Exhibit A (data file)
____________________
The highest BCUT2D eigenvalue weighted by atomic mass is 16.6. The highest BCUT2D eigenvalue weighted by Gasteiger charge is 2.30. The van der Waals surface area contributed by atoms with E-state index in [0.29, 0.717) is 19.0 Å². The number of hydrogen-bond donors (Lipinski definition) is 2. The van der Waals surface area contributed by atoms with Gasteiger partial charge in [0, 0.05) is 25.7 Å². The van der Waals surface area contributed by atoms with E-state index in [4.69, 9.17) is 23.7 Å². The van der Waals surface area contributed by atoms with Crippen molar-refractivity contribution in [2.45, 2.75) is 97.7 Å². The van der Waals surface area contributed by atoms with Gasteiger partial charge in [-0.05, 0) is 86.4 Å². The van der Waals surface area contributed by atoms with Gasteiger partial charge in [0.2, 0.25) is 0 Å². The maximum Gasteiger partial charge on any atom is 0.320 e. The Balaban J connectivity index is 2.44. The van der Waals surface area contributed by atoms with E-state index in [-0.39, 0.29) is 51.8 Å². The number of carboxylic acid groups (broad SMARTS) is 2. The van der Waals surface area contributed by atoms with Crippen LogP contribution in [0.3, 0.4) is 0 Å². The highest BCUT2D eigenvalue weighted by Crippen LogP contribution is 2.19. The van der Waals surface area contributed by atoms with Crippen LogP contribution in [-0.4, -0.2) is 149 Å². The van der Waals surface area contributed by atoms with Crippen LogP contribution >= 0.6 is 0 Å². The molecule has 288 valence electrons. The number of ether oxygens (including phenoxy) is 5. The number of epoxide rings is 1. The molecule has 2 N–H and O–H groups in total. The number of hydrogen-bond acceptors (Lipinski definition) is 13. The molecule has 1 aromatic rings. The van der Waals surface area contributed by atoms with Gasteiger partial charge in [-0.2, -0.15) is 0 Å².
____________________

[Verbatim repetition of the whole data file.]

The highest BCUT2D eigenvalue weighted by atomic mass is 16.6. The highest BCUT2D eigenvalue weighted by Gasteiger charge is 2.30. The van der Waals surface area contributed by atoms with E-state index in [0.29, 0.717) is 19.0 Å². The number of hydrogen-bond donors (Lipinski definition) is 2. The van der Waals surface area contributed by atoms with Gasteiger partial charge in [0, 0.05) is 25.7 Å². The van der Waals surface area contributed by atoms with E-state index in [4.69, 9.17) is 23.7 Å². The van der Waals surface area contributed by atoms with Crippen molar-refractivity contribution in [2.45, 2.75) is 97.7 Å². The van der Waals surface area contributed by atoms with Gasteiger partial charge in [-0.05, 0) is 86.4 Å². The van der Waals surface area contributed by atoms with Gasteiger partial charge in [0.2, 0.25) is 0 Å². The maximum Gasteiger partial charge on any atom is 0.320 e. The Balaban J connectivity index is 2.44. The van der Waals surface area contributed by atoms with E-state index in [-0.39, 0.29) is 51.8 Å². The number of carboxylic acid groups (broad SMARTS) is 2. The van der Waals surface area contributed by atoms with Crippen LogP contribution in [0.3, 0.4) is 0 Å². The highest BCUT2D eigenvalue weighted by Crippen LogP contribution is 2.19. The van der Waals surface area contributed by atoms with Crippen LogP contribution in [-0.4, -0.2) is 149 Å². The van der Waals surface area contributed by atoms with Crippen LogP contribution >= 0.6 is 0 Å². The molecule has 288 valence electrons. The number of ether oxygens (including phenoxy) is 5. The number of epoxide rings is 1. The molecule has 2 N–H and O–H groups in total. The number of hydrogen-bond acceptors (Lipinski definition) is 13. The molecule has 1 aromatic rings. The van der Waals surface area contributed by atoms with Gasteiger partial charge in [-0.2, -0.15) is 0 Å².